Unexpectedly, many of those who seek treatment for other health complications turn out to be asymptomatic Covid-19-positive cases.
They are kept isolated until follow-up test results return negative. The asymptomatic patients get the required medical intervention when they are no longer contagious. However, if they need immediate attention, they get it at the coronavirus-dedicated units, said Shafi Ahmed, director of the Shishu Hospital.
At the National Institute of Cardiovascular Diseases (NICVD), no angiogram–a test done to see if there is any restriction in the flow of blood to the heart–and surgeries are conducted without a coronavirus test report, said Associate Prof Kazol Karmoker.
The specialised public hospital does not have negative Cath labs that can ensure the virus does not infect doctors, nurses and other technicians present in the lab during the procedure. Further, the machine, once contaminated, should not be run for at least the next 72 hours, Kazol said.
Every day, at least 20 patients, who need to undergo an angiogram, are referred from the NICVD to the National Institute of Laboratory Medicine and Referral Centre for a Covid-19 test.
Active surveillance to identify people suspected of having Covid-19
There is no compilation of data of patients who were tested for Covid-19, without showing symptoms, before other complicated health care measures were administered.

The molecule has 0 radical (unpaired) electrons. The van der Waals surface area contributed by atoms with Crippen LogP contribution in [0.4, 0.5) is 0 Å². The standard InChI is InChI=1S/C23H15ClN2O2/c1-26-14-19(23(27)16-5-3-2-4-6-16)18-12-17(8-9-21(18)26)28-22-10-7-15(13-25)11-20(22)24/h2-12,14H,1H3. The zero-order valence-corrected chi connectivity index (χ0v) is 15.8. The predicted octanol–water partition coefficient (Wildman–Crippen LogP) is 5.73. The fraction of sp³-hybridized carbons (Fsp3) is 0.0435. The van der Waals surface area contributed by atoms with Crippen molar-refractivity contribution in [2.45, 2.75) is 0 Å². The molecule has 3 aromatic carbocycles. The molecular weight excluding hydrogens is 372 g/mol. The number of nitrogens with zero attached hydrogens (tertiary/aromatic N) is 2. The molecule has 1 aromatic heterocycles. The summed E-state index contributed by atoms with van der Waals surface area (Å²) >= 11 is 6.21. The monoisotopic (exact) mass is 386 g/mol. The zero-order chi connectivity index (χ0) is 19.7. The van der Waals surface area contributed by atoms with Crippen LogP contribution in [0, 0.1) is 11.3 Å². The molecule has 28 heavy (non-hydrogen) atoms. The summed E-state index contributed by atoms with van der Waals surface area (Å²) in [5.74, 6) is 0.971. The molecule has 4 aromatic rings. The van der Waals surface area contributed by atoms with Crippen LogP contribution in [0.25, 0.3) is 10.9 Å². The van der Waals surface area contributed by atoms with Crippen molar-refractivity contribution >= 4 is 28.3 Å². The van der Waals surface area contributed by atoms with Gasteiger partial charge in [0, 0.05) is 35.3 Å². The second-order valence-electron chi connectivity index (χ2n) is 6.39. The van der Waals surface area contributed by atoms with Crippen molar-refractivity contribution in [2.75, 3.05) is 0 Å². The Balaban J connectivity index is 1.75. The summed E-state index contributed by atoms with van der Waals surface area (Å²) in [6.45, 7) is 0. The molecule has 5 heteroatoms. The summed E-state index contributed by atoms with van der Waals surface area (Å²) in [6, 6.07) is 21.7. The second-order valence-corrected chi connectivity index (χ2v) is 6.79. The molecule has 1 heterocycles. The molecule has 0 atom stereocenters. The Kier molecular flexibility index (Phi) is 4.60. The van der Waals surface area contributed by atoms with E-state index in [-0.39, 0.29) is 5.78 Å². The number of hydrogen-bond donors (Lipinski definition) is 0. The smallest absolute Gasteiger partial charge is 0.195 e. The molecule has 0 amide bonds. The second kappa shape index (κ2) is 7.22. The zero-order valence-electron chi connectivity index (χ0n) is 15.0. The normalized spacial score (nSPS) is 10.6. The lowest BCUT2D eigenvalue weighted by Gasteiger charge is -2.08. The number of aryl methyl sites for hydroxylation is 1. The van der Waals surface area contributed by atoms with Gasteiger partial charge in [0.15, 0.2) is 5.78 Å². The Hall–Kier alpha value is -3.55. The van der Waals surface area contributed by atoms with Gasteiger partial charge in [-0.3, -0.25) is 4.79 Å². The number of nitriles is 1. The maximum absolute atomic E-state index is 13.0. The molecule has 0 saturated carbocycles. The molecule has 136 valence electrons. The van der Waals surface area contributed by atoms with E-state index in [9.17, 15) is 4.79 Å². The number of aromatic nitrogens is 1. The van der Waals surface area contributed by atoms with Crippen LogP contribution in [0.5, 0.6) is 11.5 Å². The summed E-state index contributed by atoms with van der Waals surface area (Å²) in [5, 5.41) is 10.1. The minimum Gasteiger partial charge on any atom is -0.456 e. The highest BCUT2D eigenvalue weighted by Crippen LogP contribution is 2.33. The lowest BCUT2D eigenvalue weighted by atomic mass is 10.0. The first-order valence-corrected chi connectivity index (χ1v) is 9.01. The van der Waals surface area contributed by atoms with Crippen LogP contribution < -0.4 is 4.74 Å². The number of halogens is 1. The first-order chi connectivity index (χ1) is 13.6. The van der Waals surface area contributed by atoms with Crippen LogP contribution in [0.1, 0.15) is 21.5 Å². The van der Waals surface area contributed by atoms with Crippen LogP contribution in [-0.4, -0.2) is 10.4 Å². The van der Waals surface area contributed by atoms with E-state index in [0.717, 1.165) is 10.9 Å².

Experts think they account for quite a significant share of the total daily test counts.
This raises a question as to whether the virus curves compiled from everyday test reports, infections and deaths paint the real picture of the country.
Be-Nazir Ahmed, former director, Communicable Disease Control of the Directorate General of Health Services (DGHS), said, "What we see is only the tip of the iceberg."
During a pandemic, he said, "Active surveillance should be in place, in which healthcare workers or volunteers identify suspected patients in their communities, isolate them and collect their samples for testing. Their contacts should also be traced and quarantined."
Instead, the labs are asking suspected patients to come to them voluntarily to give samples.
"All the contacts should be tested too, but if that is not possible, at least the people who have been at high risk of contracting the virus from the infected, should be tested," Be-Nazir said.
Contact tracing has not been done properly. To explain, he said the DGHS data shows about only five lakh people have been quarantined, so far, against the three lakh people who tested positive.
About one lakh people are yet to recover. If they came into contact with at least five people in their families who were at high risk, five lakh people should be tested.
There is no alternative to intensifying testing to break the chain of virus transmission, Be-Nazir said. In doing so, rapid antigen and antibody tests should be rolled out immediately to help understand the real picture of the pandemic in Bangladesh.
M Mushtuq Husain, adviser to the Institute of Epidemiology, Disease Control and Research, acknowledged that contact tracing has been done on a limited scale.
The authority should ramp up testing to flatten the virus curves, he said, adding that if the infection rate came down to below 10 percent, only then would it indicate a possible decline in virus transmission.